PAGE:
If you’d told me twelve months ago that I’d spend a drizzly January morning in the metaverse, I would have laughed my socks off. But here I am. Or at least, here my avatar is, delivering a presentation to my Digital Skills Partnership colleagues, in the metaverse.
It started with a tweet. Wo King, from Cornish AI company Hi9, tweeted about meetings using an Oculus headset and Meta’s Workplace platform. And after a brief discussion he kindly offered – or challenged? – us the chance to borrow the kit for our next meeting.
You’d be forgiven for losing the thread here – as the idea of the metaverse wasn’t a reality until a few months ago. Essentially, it’s the concept of a highly immersive virtual world where people gather to socialise, play games, and work. The platform for the latter, Workplace, has been developed by Mark Zuckerberg, who recently changed the name of his company from Facebook to Meta, so he is clearly betting on this being the future of online interaction.
A novice to the virtual world, I had to start from scratch: design my avatar, draw my meeting room with the controller, and place the virtual whiteboard somewhere safe (I didn’t quite achieve this, and spent quite a lot of the meeting bumping into a chair).
Then it was a matter of sending a link out and starting the meeting.
Avatars on the Workplace platform must be used to sitting at desks for the most part, because the designers haven’t bothered adding legs. It was a little surreal seeing Wo’s torso hovering in the room, and the meeting guests didn’t get to see the snazzy trousers I’d picked out for myself.
The biggest drawback was that for the other meeting guests, without headsets, the meeting experience was no different to usual. They were still looking at a grid of faces on a screen – it just happened that one of them was a cartoon.
Looking around me at the virtual high rise towers behind the virtual glass windows, I also couldn’t shake a vague uneasy feeling that I was somehow stepping into a world that Mark Zuckerberg had created for the financial gain of his shareholders.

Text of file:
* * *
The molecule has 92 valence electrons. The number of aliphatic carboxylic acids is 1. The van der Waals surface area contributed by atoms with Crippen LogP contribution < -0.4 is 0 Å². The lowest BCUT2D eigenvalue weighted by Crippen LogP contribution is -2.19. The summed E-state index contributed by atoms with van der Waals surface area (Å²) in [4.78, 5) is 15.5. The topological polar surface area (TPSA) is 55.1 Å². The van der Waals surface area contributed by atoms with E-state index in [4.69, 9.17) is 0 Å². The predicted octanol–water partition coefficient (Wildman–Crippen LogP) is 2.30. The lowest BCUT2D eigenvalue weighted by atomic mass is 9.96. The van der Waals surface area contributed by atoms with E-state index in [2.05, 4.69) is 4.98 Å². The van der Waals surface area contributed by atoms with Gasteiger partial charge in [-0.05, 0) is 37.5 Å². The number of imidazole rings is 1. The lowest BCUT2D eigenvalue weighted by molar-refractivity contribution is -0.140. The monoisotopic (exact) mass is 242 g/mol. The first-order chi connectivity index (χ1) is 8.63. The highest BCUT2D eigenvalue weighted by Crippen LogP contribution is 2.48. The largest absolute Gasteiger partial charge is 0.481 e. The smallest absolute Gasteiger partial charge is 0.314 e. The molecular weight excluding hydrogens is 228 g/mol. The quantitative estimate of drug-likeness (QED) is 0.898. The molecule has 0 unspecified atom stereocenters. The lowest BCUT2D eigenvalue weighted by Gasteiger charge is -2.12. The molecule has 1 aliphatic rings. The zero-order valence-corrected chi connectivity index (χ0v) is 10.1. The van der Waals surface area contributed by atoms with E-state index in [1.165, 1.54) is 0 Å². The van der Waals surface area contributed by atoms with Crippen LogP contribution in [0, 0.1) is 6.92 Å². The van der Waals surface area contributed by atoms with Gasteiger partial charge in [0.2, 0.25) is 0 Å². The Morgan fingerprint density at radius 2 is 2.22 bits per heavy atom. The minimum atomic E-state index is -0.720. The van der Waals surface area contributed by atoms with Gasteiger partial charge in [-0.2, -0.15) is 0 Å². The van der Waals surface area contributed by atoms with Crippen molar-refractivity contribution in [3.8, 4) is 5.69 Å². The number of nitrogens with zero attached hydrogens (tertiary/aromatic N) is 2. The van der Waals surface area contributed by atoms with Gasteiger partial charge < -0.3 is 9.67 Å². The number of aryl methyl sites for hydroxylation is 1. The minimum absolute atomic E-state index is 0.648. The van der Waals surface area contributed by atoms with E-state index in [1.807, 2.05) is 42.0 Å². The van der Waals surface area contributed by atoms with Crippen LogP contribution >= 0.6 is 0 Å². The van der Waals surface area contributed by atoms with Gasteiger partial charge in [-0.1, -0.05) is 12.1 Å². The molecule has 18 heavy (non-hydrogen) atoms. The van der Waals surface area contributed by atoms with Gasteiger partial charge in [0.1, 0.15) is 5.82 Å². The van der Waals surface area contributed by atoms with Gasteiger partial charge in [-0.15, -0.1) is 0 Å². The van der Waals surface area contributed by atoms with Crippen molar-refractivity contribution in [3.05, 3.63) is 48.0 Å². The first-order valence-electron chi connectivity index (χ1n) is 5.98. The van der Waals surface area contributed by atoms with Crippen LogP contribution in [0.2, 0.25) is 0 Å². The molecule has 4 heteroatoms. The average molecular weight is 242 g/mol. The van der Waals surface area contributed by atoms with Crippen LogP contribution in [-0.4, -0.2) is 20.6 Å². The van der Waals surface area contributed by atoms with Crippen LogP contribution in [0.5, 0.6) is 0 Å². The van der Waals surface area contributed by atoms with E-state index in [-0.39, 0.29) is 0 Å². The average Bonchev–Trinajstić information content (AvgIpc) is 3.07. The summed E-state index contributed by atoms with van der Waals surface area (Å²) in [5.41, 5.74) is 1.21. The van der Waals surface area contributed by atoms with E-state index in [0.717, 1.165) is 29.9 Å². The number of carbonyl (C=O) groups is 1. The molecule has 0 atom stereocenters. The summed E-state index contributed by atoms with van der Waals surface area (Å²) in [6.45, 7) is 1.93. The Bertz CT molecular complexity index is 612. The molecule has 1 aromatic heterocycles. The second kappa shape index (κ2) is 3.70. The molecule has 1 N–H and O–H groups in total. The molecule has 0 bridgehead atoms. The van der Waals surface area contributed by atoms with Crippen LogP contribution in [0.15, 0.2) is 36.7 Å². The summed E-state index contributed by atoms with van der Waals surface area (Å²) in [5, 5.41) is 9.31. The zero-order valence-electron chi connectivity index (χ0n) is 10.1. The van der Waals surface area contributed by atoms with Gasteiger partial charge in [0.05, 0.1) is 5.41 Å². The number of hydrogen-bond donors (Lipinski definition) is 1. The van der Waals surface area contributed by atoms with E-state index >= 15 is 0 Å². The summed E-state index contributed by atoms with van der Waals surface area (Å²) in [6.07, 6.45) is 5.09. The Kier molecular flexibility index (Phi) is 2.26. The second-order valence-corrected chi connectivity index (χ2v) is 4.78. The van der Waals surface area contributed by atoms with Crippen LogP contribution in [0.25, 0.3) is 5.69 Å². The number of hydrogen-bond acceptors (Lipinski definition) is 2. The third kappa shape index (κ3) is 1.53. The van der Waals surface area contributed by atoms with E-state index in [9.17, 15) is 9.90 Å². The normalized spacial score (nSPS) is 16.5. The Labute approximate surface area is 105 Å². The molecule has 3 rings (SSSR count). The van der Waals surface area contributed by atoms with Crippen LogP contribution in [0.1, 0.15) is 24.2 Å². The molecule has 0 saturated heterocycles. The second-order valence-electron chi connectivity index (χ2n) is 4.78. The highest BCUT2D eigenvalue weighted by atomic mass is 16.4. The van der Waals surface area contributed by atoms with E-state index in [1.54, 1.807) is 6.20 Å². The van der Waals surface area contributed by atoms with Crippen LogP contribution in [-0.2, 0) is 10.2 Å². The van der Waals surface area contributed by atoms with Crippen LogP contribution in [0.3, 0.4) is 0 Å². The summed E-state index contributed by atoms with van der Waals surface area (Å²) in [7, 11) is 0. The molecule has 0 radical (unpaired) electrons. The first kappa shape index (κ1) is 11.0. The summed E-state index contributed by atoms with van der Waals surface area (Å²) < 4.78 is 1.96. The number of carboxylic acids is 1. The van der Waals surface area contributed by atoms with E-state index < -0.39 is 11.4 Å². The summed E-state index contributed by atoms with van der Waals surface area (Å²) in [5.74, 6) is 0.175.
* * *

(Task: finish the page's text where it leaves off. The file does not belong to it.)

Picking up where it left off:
There were definitely positives. The clearest difference for me was that I was up on my feet, moving around and gesticulating at a board on the wall, exactly as I would be if we were meeting in person. It felt so much more dynamic and natural, and I felt less drained after the session. It was also really refreshing not staring at my own face.
I reflected on this with the DSP’s chair Caitlin Gould after the meeting. She highlighted how that element of the experience has huge potential for making people feel more comfortable in meetings. I don’t like looking at my face on Teams because I look knackered, my hair needs washing, and my nose is somehow magnified. But I don’t have any form of dysmorphia. When I look at myself, I don’t feel like I look wrong, or that the way I look doesn’t reflect who I am. For some people, Teams meetings must be excruciating. Building an avatar and meeting in the Metaverse allows people to be whoever they want – which feels like it could be transformative.
For Cornwall, and other rural areas, traveling for meetings is increasingly untenable. Burning fuel or spending hours on the train for an hour’s meeting just doesn’t seem efficient or even ethical. But so much interaction and joy is lost when you don’t meet in person. The Metaverse, however, feels like a place of genuine interaction and somewhere you could play. It was FUN.
Later this year, the new generation of headsets will come out. They will be much lighter and easier to wear for extended periods. Crucially, they’ll also be much more affordable. My hope is that this will pave the way for alternatives that aren’t inextricably tied to the Zucker-verse.
If everyone on a team had a headset, and the marketplace opened up to allow for other providers to enter the space, then I don’t see why you wouldn’t meet in the metaverse. For now, I’ll be in the real world, but my legless, pink-clad avatar will be waiting patiently in the wings.